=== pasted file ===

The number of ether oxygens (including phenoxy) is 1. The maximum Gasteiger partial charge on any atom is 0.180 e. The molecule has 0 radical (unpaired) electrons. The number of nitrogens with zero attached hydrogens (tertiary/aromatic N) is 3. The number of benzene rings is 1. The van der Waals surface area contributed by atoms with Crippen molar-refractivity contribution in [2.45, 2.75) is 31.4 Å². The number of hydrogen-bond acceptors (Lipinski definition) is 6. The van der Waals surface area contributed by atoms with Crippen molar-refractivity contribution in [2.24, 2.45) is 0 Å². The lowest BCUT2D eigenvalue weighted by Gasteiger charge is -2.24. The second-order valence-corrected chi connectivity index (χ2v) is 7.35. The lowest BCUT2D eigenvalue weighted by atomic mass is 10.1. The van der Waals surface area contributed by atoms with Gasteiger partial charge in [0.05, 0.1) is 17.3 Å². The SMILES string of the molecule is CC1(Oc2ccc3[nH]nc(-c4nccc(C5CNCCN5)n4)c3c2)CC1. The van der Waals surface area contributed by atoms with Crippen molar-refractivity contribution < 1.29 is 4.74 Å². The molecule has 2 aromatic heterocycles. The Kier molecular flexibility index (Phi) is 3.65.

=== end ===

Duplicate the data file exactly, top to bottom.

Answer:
The number of ether oxygens (including phenoxy) is 1. The maximum Gasteiger partial charge on any atom is 0.180 e. The molecule has 0 radical (unpaired) electrons. The number of nitrogens with zero attached hydrogens (tertiary/aromatic N) is 3. The number of benzene rings is 1. The van der Waals surface area contributed by atoms with Crippen molar-refractivity contribution in [2.45, 2.75) is 31.4 Å². The number of hydrogen-bond acceptors (Lipinski definition) is 6. The van der Waals surface area contributed by atoms with Crippen molar-refractivity contribution in [2.24, 2.45) is 0 Å². The lowest BCUT2D eigenvalue weighted by Gasteiger charge is -2.24. The second-order valence-corrected chi connectivity index (χ2v) is 7.35. The lowest BCUT2D eigenvalue weighted by atomic mass is 10.1. The van der Waals surface area contributed by atoms with Gasteiger partial charge in [0.05, 0.1) is 17.3 Å². The SMILES string of the molecule is CC1(Oc2ccc3[nH]nc(-c4nccc(C5CNCCN5)n4)c3c2)CC1. The van der Waals surface area contributed by atoms with Crippen molar-refractivity contribution < 1.29 is 4.74 Å². The molecule has 2 aromatic heterocycles. The Kier molecular flexibility index (Phi) is 3.65.